Deep slab avalanches are likely today in steep terrain that didn't recently avalanche. Last weekend, heavy and drifted new snow overloaded slopes plagued by existing weak sugary layers, and a very widespread natural hard slab avalanche cycle occurred across the Logan Forecast Zone. Yesterday's storm added significant weight to the fragile snowpack, likely enough to reactivate deeply buried weak layers on many slopes and at all elevations...

You could trigger a dangerous avalanche from a distance or from below. Triggered or natural deep hard slab avalanches could step down to weak snow near the ground and be very broad and destructive. Smaller storm snow or wind slab avalanches overrunning slopes with deeply buried weak snow could produce a much larger and more dangerous avalanche.


      Over the next 36 hours.

Yesterday's storm caused a general upswing in avalanche danger and complexity, with significant wind slab and storm snow avalanches up to 2 feet deep now likely. Yesterday's somewhat light density snow was easily drifted into avalanche starting zones, even in areas only exposed to moderate winds.

The fresh snow likely preserved a nice layer of surface hoar or frost, which was widespread on shady slopes in the Central Bear River Range on Saturday. This weak layer is likely be sensitive to triggering today on many shady slopes. In other cases, it could be preserved and become another persistent weakness in our already complex snowpack...


Could see some snowfall continuing in the mountains this morning as the storm moves off to our east today. A short-lived high pressure system will begin to build into the region before a weak but moist storm arrives up north Wednesday afternoon, with accumulating snow likely into Thursday.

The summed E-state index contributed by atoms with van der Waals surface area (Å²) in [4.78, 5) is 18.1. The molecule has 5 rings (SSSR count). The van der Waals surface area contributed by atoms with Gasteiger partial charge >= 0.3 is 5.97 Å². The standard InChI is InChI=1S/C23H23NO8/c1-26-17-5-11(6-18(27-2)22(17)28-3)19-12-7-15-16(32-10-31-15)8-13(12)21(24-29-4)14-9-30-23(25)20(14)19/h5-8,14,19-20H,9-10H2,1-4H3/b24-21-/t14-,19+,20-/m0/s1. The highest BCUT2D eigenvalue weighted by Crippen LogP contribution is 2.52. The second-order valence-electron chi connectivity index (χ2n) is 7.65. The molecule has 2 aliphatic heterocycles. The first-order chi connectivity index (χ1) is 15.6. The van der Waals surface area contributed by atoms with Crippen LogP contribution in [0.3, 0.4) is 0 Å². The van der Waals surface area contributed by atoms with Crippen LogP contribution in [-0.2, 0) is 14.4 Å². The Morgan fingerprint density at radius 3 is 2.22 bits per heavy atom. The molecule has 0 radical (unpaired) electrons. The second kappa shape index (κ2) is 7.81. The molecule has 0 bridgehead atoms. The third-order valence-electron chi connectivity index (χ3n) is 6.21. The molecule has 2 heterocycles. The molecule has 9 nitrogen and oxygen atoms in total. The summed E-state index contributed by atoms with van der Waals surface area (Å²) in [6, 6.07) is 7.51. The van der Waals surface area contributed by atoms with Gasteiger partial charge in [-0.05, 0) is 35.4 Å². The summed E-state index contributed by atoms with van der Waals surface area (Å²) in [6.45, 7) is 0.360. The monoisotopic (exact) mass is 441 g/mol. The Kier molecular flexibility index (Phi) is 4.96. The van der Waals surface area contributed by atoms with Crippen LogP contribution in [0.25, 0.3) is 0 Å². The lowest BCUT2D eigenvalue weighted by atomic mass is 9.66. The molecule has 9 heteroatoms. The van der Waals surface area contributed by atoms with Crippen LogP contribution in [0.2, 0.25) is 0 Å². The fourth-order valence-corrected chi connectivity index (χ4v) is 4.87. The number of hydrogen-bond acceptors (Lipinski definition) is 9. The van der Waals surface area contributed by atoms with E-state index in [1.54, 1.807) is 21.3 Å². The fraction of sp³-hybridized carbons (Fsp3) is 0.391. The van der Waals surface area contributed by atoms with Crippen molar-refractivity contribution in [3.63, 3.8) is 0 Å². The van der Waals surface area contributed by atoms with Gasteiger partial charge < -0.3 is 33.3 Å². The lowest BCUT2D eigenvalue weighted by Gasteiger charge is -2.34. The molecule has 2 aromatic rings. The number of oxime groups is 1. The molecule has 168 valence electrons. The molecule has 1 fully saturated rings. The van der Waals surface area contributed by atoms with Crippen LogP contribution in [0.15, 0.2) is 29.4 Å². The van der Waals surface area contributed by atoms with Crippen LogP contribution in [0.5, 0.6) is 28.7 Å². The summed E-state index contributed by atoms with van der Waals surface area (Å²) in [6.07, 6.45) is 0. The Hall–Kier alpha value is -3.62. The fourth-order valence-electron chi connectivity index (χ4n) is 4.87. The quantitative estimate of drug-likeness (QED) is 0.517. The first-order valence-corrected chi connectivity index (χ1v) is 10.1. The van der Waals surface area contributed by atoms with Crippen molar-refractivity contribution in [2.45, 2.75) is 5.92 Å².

I will be issuing morning avalanche advisories for the Logan area on Mondays, Wednesdays, Fridays and Saturdays.

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Send us your avalanche and snow observations. You can also call me at 435-757-7578 or the SLC office at 800-662-4140, or email to uac@utahavalanchecenter.org

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The information in this advisory is from the U.S. Forest Service, which is solely responsible for its content. This advisory describes general avalanche conditions and local variations always occur.

I will update this forecast Wednesday morning. Thanks for checking in....

This information does not apply to developed ski areas or highways where avalanche control is normally done.  This advisory is from the U.S.D.A. Forest Service, which is solely responsible for its content. This advisory describes general avalanche conditions and local variations always occur.

This advisory provided by the USDA Forest Service, in partnership with:

The Friends of the Utah Avalanche Center, Utah Division of State Parks and Recreation, Utah Division of Emergency Management, Salt Lake County, Salt Lake Unified Fire Authority and the friends of the La Sal Avalanche Center. See our Sponsors Page for a complete list.